How Investigative Reporters and Editors shaped my first investigative story

How Investigative Reporters and Editors shaped my first investigative story

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Investigative Reporters and Editors is in the middle of a fundraising campaign. If you care about watchdog journalism, you might want to think about helping the cause.

I first heard about IRE from Ken Dilanian, who was an investigative reporter for the San Antonio Express-News in the mid-1990s. I was a skinny dude with a flat top attending Incarnate Word College and writing for the student newspaper, the Logos. Ken suggested I read a book published by IRE called, “The Investigative Reporter’s Handbook.”

I bought the handbook during Christmas break and devoured it. The book preached the value of tracking down key records to verify what people tell you, and to learn information that officials don’t want you to know. There’s a wide, wide world of public information out there, if you just know where to look. The book showed you how.

I read the handbook just in time. In the Spring semester at Incarnate Word, I friend told me about problems at the school’s science hall. She said the school was doing a terrible job storing dangerous chemicals — even the San Antonio bomb squad had been called to dispose of potentially explosive substances.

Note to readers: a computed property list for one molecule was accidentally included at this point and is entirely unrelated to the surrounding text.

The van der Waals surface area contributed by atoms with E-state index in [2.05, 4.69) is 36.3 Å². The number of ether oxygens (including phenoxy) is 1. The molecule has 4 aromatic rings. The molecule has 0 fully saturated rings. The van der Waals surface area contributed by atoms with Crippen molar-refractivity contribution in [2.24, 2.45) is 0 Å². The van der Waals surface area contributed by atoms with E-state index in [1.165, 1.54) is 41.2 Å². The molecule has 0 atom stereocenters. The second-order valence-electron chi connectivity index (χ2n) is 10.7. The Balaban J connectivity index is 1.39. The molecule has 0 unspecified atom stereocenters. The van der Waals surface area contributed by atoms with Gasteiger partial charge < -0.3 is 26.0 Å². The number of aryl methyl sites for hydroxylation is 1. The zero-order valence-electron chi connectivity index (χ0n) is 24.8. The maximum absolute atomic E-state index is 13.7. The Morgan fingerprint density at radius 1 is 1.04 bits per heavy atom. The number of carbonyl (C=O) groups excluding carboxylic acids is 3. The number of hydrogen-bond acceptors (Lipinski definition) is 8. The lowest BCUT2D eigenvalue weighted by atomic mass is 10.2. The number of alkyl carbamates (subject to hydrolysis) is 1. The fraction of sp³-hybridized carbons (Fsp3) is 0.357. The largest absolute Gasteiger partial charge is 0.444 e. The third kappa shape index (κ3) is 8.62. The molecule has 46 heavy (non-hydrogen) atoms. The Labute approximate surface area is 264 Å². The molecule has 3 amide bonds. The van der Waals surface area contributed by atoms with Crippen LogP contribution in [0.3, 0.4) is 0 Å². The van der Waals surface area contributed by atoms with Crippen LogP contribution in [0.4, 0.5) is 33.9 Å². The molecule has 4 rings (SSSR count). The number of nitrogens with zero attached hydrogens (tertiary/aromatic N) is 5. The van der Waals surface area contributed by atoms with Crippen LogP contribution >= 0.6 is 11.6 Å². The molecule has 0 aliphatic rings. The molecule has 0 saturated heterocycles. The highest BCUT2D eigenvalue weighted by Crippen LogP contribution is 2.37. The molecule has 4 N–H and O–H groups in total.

If I hadn’t read IRE’s handbook, I probably would have called the dean, been told nothing was wrong, and walked away clueless about what was really going on.

But thanks to IRE, I thought about which government agencies might have information that could confirm the tip. I tracked down public records, such as police reports, and talked to key officials, such as fire marshals, and confirmed the story. By the time I talked to the dean, I already knew what was going on. It was liberating.

Here’s part of my story in the Logos, published on April 4, 1996:

Sloppy storage practices have plagued the science department for as long as employees remember — and the problem could be deadly.

Last semester Incarnate Word called in chemical disposal specialists from Emtech Environmental Service after old acid was found that could have exploded had it been disturbed.

Bernard Zarazua, laboratory director at the time, was cleaning a lab that hadn’t been used in over six months when he discovered crystallized picric acid in a 25-gram container.

Stable in liquid form, picric acid solidifies over time, turning combustible and sensitive to vibration.

“We had [Emtech] come out and dispose of it,” Zarazua says. “They did it at six in the morning so no one would be alarmed.”

IRE is a nonprofit group that has taught countless students, bloggers and reporters better ways to practice the craft of watchdog journalism. That’s worth a few bucks.